• Complete Research Like a Pro with DNA classes February 16th – May 18th using this research problem.
  • Write up findings and conclusions by May 30th.

3. Explore My Great Grandparents’ Lives

I think a lot when I’m doing genealogy research. Sometimes I write it down. I rarely share it. The whole sharing my thoughts thing is scary to me. One of my New Year’s Resolutions is to be more weird in 2022. I feel like the energy out there is constantly trying to push me into being one thing or another. No thank you! I’ll be weird instead.4

So this goal is related to my weird resolution, and that is to look at the lives of my eight great grandparents and try to live some of their life now. Thinking of doing things like getting rid of my iPhone, not eating anything in a box or bag, limited television watching, and substituting in some ways of living from the past. What are they? Well that is what I’m trying to figure out.

  • Share a mini-essay six days a week on the lives of my great grandparents and how I am using what I learned to better live through today’s chaos. Published to a new Twitter account for 300 days in 2022. 4

4. Help People Discover Their PA Ancestors

I love helping people do their genealogy in Pennsylvania and set goals around it. I didn’t get everything done I wanted in 2021 because I got wrapped in the drama of trying to make sense of the world. I gave that up (See sentence #1 of this post).

Most of these items listed below are 80-90% complete and need some spit and polish to publish them. I also want to make myself more accessible to questions and hanging out with people so look for some Zoom-based opportunities in the newsletter.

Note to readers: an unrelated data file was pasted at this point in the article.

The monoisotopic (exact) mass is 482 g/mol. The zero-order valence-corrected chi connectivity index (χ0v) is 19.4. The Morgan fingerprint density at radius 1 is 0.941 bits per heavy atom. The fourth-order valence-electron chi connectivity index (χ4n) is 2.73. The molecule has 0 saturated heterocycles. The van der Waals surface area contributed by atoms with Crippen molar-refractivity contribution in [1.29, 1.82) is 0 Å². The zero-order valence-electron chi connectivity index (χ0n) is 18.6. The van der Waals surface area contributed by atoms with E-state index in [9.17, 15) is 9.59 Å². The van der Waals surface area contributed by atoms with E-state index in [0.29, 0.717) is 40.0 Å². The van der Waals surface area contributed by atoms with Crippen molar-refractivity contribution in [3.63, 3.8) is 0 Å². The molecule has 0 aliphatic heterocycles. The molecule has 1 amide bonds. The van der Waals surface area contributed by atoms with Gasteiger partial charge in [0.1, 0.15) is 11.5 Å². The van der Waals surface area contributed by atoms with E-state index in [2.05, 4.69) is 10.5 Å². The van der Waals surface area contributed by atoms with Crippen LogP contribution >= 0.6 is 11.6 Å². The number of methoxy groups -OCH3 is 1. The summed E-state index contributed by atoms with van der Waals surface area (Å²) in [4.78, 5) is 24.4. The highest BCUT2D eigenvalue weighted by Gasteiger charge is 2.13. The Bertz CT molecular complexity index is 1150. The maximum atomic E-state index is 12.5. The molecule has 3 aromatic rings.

• Complete Season 6 episode releases of the Your Pennsylvania Ancestors podcast by February 2nd.
  • Share in the weekly email newsletter one part of each chapter of my book draft on Pennsylvania’s vital records January 12th – May 30th.
  • Create and launch an online course on research approaches in Pennsylvania by January 30th.
  • Create and launch a second online course on researching in Pennsylvania archives by June 30th.
  • Complete the member’s area and have consultation time available for one-on-one help and Open Office Hours via Zoom by January 30th.

Those are my four big genealogy goals for the first half of 2022. I’ve got time scheduled in my calendar to achieve them and I am feeling more focused than in 2021 or 2020. What are your genealogy goals for 2022? How can PA Ancestors help you achieve them?


  1. Add whatever word you’d like with the “this” to match your experiences. 😉

2. Yes, I know the proper way to write ‘covid’ is ‘COVID-19’ but I refuse to give this disease any more prominence than it already has in my life.

3. This isn’t so much lore as a ongoing family joke. John Wilmer managed to start a very successfully dairy farm which he handed down to his children when he died in 1929. Due to changing economics of farming at that time (Government programs set high licensing fees and capped the price of milk crushing small farmers), the farm was sold off in small sections and completely bankrupt by 1950. One of my treasure possessions is a milk bottle from Wilmer Dairies.

4. Weird like these footnotes.